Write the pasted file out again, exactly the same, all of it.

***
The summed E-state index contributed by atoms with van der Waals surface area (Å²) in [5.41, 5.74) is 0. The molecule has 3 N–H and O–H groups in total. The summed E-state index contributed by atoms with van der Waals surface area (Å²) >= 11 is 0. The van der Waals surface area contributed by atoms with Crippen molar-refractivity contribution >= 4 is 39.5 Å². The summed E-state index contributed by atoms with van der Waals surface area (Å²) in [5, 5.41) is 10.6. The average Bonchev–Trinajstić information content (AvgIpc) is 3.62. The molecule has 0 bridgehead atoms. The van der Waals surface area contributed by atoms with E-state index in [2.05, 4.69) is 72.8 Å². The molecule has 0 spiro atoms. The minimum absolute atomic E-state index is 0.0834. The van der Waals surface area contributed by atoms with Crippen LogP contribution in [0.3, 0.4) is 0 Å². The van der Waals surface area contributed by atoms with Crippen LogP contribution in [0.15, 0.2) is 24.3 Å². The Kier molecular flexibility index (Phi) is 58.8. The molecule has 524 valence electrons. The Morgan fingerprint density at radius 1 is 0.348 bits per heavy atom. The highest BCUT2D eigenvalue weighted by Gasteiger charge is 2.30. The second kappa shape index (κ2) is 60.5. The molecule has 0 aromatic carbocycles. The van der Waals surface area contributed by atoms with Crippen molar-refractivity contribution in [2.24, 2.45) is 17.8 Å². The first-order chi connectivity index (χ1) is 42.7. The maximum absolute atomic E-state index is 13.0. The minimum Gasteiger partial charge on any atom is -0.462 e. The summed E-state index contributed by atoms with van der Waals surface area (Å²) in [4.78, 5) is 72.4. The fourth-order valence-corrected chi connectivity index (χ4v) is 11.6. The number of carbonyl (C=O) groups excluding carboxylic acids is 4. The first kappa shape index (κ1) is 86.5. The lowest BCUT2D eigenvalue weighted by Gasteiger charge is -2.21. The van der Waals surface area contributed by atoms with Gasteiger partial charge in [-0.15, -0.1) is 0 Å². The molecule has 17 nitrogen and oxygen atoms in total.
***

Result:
The summed E-state index contributed by atoms with van der Waals surface area (Å²) in [5.41, 5.74) is 0. The molecule has 3 N–H and O–H groups in total. The summed E-state index contributed by atoms with van der Waals surface area (Å²) >= 11 is 0. The van der Waals surface area contributed by atoms with Crippen molar-refractivity contribution >= 4 is 39.5 Å². The summed E-state index contributed by atoms with van der Waals surface area (Å²) in [5, 5.41) is 10.6. The average Bonchev–Trinajstić information content (AvgIpc) is 3.62. The molecule has 0 bridgehead atoms. The van der Waals surface area contributed by atoms with E-state index in [2.05, 4.69) is 72.8 Å². The molecule has 0 spiro atoms. The minimum absolute atomic E-state index is 0.0834. The van der Waals surface area contributed by atoms with Crippen LogP contribution in [0.3, 0.4) is 0 Å². The van der Waals surface area contributed by atoms with Crippen LogP contribution in [0.15, 0.2) is 24.3 Å². The Kier molecular flexibility index (Phi) is 58.8. The molecule has 524 valence electrons. The Morgan fingerprint density at radius 1 is 0.348 bits per heavy atom. The highest BCUT2D eigenvalue weighted by Gasteiger charge is 2.30. The second kappa shape index (κ2) is 60.5. The molecule has 0 aromatic carbocycles. The van der Waals surface area contributed by atoms with Crippen molar-refractivity contribution in [2.24, 2.45) is 17.8 Å². The first-order chi connectivity index (χ1) is 42.7. The maximum absolute atomic E-state index is 13.0. The minimum Gasteiger partial charge on any atom is -0.462 e. The summed E-state index contributed by atoms with van der Waals surface area (Å²) in [4.78, 5) is 72.4. The fourth-order valence-corrected chi connectivity index (χ4v) is 11.6. The number of carbonyl (C=O) groups excluding carboxylic acids is 4. The first kappa shape index (κ1) is 86.5. The lowest BCUT2D eigenvalue weighted by Gasteiger charge is -2.21. The van der Waals surface area contributed by atoms with Gasteiger partial charge in [-0.15, -0.1) is 0 Å². The molecule has 17 nitrogen and oxygen atoms in total.